The mother's objectivity and optimism directs her to suppose that as compared to March and rallies church is safer where she can send her child without any fear. She believes that once entered into the door of the church the child will be safe from the violent world around her... This attitude also shows her conviction that she and her child can remain safe by neglecting and not participating into the civil unrest. By advising her daughter to go to church she is actually showing her feeling that it is important to attend the church and the problems that are emerging outside the church need no further effort to resolve.

While to send the child to church the mother brushes her hair, bathes her, and puts white shoes and gloves on her. All these efforts reveal that she is creating an image of peace and beauty and that she has no concern with the independence movement and she is trying to forget about all the hardships of this independence movement that other people are facing. By forbidding her child to participate in the March and go instead going to church she feels that she has concealed all the fearful thought and risks under this facade. What actually the mother in the poem is concerned is that she wants to be relaxed run away from the disturbing thoughts that her child is in danger from the not just the world around her but also from her own longing to be part of these troubles.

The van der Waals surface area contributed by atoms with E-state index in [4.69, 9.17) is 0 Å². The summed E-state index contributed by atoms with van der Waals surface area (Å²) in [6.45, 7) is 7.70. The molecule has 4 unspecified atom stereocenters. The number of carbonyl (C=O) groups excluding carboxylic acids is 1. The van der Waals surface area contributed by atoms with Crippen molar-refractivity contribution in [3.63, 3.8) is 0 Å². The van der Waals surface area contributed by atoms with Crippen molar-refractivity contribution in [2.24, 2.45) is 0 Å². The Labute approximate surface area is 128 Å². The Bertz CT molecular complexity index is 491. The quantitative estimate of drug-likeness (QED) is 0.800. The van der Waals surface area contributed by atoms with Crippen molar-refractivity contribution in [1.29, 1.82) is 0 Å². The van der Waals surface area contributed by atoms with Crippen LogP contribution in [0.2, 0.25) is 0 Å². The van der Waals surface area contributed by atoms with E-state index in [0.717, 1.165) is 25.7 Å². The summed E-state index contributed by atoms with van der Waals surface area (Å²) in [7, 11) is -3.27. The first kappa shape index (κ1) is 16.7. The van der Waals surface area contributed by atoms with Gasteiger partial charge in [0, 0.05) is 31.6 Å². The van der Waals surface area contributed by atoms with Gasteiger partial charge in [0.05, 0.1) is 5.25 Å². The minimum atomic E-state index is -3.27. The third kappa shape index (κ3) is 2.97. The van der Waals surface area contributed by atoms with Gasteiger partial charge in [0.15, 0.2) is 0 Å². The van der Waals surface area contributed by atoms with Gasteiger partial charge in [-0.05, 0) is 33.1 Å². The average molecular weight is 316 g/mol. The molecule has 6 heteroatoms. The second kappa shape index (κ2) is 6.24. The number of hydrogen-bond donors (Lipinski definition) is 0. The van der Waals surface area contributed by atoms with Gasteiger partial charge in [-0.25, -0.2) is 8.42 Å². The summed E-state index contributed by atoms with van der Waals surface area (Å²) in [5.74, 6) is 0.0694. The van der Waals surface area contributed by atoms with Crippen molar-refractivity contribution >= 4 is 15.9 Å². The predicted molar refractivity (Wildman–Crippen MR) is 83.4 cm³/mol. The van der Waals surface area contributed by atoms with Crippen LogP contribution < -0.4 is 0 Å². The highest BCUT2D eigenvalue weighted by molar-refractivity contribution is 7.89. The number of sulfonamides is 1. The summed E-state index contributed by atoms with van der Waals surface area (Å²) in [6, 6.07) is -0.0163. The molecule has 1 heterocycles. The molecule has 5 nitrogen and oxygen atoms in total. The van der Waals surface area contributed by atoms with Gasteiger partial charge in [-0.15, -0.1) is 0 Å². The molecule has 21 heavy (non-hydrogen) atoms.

The story has a tragic end as the girl dies and also the faith of the mother regarding the limits of racial hatred and violence as she is left fascinate amongst the "bits of glass and brick,."

She clawed through bits of glass and brick,

Then lifted out a shoe.

"O, here's the shoe my baby wore,